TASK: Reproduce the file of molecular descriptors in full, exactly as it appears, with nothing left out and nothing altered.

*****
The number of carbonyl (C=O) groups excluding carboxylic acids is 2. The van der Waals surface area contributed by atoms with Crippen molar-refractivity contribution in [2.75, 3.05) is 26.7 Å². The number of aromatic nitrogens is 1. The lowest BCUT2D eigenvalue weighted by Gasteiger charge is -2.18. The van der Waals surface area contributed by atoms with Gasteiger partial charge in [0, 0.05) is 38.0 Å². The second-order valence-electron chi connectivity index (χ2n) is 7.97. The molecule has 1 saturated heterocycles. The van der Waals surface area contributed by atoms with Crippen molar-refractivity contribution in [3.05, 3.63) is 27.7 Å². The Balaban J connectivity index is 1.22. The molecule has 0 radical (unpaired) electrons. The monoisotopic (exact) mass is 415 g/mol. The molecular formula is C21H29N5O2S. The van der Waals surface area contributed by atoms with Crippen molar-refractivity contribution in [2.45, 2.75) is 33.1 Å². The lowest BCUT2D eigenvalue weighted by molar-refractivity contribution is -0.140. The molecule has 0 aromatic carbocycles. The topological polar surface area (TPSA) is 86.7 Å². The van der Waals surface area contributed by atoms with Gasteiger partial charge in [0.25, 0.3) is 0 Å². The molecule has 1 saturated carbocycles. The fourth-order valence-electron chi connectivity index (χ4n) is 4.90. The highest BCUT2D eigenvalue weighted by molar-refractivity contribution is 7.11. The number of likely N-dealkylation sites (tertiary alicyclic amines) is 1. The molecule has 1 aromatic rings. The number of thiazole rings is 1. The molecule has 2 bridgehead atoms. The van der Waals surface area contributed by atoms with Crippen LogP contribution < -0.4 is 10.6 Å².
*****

The number of carbonyl (C=O) groups excluding carboxylic acids is 2. The van der Waals surface area contributed by atoms with Crippen molar-refractivity contribution in [2.75, 3.05) is 26.7 Å². The number of aromatic nitrogens is 1. The lowest BCUT2D eigenvalue weighted by Gasteiger charge is -2.18. The van der Waals surface area contributed by atoms with Gasteiger partial charge in [0, 0.05) is 38.0 Å². The second-order valence-electron chi connectivity index (χ2n) is 7.97. The molecule has 1 saturated heterocycles. The van der Waals surface area contributed by atoms with Crippen molar-refractivity contribution in [3.05, 3.63) is 27.7 Å². The Balaban J connectivity index is 1.22. The molecule has 0 radical (unpaired) electrons. The monoisotopic (exact) mass is 415 g/mol. The molecular formula is C21H29N5O2S. The van der Waals surface area contributed by atoms with Crippen molar-refractivity contribution in [2.45, 2.75) is 33.1 Å². The lowest BCUT2D eigenvalue weighted by molar-refractivity contribution is -0.140. The molecule has 0 aromatic carbocycles. The topological polar surface area (TPSA) is 86.7 Å². The van der Waals surface area contributed by atoms with Gasteiger partial charge in [0.25, 0.3) is 0 Å². The molecule has 1 saturated carbocycles. The fourth-order valence-electron chi connectivity index (χ4n) is 4.90. The highest BCUT2D eigenvalue weighted by molar-refractivity contribution is 7.11. The number of likely N-dealkylation sites (tertiary alicyclic amines) is 1. The molecule has 1 aromatic rings. The number of thiazole rings is 1. The molecule has 2 bridgehead atoms. The van der Waals surface area contributed by atoms with Crippen LogP contribution < -0.4 is 10.6 Å².